the pre-loss/post-loss distinction as a matter of contract interpretation. E.g., Int 'l Rediscount
Corp., 425 F. Supp. at 673 ("[W]hen faced with the construction of a clause limiting the
assignability of interests in an insurance policy courts have interpreted such clauses to prohibit
only the assignment of the insurance contract before loss."). The Delaware Supreme Court,
however, clarified that the distinction is a matter of public policy and not merely contract
interpretation. Kent Gen. Hosp., Inc., 442 A.2d at 1370 (stating that "[t]he case seems to turn on
public policy with regard to the non-assignment clause" and citing Int 'l Rediscount Corp., 425 F.
Supp. 669, for the proposition that "in insurance law particularly there is a policy which
invalidates a non-assignment clause in a contract after loss has been incurred"). Interpretation of
a non-assignment clause is a matter of contract; "invalidation" of a non-assignment clause is an
application of public policy.
Pre-loss and post-loss assignments are treated differently because the relationship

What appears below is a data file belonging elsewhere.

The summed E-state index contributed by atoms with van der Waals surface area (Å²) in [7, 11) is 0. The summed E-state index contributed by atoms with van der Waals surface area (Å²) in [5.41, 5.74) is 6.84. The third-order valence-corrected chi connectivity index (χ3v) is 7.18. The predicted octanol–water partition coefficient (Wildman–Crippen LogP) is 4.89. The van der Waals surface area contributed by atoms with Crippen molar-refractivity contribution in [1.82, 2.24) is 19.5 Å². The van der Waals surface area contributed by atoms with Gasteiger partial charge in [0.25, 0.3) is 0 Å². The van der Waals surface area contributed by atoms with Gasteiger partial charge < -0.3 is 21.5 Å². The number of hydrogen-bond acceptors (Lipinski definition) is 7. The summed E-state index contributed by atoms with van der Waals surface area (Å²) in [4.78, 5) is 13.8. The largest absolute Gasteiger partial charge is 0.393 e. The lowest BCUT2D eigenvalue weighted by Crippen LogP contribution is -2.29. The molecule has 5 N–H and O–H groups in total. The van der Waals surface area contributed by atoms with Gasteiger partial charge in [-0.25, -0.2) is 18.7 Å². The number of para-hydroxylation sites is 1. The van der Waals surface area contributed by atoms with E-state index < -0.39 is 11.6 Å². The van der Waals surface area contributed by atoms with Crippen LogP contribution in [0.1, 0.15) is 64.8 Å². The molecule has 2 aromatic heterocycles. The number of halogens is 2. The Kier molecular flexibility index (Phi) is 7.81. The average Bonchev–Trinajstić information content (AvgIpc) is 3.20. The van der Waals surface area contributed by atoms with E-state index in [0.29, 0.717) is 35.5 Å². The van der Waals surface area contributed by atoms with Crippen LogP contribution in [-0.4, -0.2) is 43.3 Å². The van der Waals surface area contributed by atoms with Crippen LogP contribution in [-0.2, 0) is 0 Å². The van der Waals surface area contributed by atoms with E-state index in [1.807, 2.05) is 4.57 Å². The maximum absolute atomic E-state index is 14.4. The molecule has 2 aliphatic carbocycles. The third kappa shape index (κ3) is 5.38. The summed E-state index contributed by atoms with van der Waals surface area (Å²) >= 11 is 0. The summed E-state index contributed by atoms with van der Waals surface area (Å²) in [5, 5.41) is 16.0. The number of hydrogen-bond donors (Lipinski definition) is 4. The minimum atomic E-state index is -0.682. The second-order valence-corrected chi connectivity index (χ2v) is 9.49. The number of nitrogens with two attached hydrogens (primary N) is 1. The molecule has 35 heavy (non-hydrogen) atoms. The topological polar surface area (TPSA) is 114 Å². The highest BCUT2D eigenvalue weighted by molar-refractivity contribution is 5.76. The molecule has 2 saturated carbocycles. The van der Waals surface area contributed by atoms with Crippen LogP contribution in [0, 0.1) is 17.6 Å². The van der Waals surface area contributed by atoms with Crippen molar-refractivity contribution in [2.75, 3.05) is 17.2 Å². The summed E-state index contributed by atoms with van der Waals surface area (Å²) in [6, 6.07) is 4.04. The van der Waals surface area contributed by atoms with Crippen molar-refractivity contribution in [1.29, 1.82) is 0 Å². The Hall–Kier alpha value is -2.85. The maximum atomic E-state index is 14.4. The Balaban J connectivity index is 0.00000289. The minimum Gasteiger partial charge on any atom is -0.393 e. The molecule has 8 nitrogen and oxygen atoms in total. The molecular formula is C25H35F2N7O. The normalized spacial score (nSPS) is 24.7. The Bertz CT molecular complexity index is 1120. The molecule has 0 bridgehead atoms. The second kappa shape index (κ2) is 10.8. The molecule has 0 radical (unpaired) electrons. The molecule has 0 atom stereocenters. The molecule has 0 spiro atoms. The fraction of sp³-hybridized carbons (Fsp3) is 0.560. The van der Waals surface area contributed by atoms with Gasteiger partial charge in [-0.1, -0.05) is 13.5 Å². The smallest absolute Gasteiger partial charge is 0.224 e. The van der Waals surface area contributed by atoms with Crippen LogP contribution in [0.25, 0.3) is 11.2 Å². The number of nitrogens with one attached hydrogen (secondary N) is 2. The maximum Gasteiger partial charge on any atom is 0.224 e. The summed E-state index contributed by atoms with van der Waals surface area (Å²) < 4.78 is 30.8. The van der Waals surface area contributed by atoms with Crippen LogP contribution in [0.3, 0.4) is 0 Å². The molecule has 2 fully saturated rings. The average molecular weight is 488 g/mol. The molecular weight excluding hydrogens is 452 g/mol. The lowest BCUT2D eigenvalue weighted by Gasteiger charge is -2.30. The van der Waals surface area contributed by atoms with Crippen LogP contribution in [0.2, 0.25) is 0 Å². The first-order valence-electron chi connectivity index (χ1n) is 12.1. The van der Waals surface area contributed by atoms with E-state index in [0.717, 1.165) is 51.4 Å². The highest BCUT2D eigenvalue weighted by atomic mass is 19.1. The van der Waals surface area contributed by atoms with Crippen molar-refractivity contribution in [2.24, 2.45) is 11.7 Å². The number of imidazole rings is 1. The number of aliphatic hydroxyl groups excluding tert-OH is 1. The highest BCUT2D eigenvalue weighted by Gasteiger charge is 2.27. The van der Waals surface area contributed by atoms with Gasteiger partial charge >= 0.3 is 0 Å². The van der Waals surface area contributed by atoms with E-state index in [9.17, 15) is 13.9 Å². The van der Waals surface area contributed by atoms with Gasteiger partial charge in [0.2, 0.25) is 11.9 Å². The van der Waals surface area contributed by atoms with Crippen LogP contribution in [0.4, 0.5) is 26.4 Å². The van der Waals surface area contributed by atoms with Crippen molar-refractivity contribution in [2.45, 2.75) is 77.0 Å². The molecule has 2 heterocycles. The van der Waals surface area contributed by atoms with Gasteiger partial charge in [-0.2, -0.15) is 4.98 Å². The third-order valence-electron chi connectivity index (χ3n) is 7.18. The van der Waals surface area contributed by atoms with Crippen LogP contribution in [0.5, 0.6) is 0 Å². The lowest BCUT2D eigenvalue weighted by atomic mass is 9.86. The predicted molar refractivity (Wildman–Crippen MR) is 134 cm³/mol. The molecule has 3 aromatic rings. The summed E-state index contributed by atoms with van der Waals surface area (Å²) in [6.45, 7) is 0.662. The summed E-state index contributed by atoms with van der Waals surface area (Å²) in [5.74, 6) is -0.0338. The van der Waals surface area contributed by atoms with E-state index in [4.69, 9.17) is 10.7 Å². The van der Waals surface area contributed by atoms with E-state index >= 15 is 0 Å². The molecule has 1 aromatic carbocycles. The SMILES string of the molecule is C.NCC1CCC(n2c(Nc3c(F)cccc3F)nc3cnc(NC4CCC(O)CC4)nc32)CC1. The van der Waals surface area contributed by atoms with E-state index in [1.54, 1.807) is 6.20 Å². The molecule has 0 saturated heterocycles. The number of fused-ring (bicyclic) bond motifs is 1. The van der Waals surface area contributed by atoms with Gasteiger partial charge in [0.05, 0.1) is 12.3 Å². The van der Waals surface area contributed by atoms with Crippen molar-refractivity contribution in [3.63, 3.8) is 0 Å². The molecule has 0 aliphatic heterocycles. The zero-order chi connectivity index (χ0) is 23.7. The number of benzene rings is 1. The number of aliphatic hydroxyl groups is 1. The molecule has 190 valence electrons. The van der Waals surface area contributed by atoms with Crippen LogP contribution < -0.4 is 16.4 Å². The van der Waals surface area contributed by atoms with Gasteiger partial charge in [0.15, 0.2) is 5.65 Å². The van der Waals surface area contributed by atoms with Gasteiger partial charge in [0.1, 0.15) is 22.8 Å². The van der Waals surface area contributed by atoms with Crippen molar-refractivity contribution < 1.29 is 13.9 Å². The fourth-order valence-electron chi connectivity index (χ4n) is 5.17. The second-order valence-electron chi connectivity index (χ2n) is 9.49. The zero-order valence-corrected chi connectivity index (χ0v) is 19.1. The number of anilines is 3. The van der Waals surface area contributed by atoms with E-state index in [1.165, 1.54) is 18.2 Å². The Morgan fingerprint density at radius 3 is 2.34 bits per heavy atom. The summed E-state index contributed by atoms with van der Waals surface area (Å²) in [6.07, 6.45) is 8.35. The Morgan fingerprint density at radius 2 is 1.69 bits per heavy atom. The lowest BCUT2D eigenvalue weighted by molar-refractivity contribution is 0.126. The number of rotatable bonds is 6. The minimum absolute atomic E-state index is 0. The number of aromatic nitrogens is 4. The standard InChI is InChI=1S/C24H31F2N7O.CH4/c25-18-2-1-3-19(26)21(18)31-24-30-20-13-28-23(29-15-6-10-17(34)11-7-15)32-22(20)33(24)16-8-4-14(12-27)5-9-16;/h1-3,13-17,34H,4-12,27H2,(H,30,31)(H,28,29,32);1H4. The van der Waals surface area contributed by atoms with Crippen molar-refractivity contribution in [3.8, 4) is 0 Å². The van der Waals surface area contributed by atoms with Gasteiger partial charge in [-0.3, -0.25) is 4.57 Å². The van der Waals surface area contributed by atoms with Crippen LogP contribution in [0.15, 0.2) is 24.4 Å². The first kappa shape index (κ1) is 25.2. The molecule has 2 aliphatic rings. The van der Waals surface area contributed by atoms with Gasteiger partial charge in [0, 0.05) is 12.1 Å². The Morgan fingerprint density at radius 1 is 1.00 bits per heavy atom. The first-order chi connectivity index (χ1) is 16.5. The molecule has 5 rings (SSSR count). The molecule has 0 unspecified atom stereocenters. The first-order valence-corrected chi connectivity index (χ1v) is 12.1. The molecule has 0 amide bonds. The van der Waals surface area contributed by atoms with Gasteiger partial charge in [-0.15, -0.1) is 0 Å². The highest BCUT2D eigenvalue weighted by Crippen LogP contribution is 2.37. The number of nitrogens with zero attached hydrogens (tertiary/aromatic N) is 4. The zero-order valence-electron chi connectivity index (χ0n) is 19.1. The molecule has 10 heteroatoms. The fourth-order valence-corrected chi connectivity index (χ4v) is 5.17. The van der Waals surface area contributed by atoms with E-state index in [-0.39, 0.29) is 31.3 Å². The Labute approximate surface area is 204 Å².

between insurer and insured changes when an insured-against loss occurs. See Kent Gen. Hosp.,
Inc., 442 A.2d at 1370. Prior to a covered loss, the insurer bears a risk dependent upon the
As with any other contract, "if the relevant contract language is clear and unambiguous, courts must give the
language its plain meaning." Phillips Home Builders, Inc. v. Travelers Ins. Co., 700 A.2d 127, 129 (Del. 1997).
identity of the insured and has priced the policy commensurate with its assessment of the risk.
See id.; CNH Am., LLC v. Am. Cas. Co. ofReading, Pa., 2014 WL 626030, at *8 (Del. Super. Ct.
Jan. 6, 2014). After a covered loss, the insurer bears a fixed obligation to pay and its "risk
cannot be increased by a change in the insured's identity." CNH Am., LLC, 2014 WL 626030, at
*8; see Kent Gen. Hosp., Inc., 442 A.2d at 1370.
Public policy in Delaware favors free alienability of choses in action. See Kent Gen.
Hosp., Inc., 442 A.2d at 1371. Pre-loss non-assignment provisions are nevertheless enforced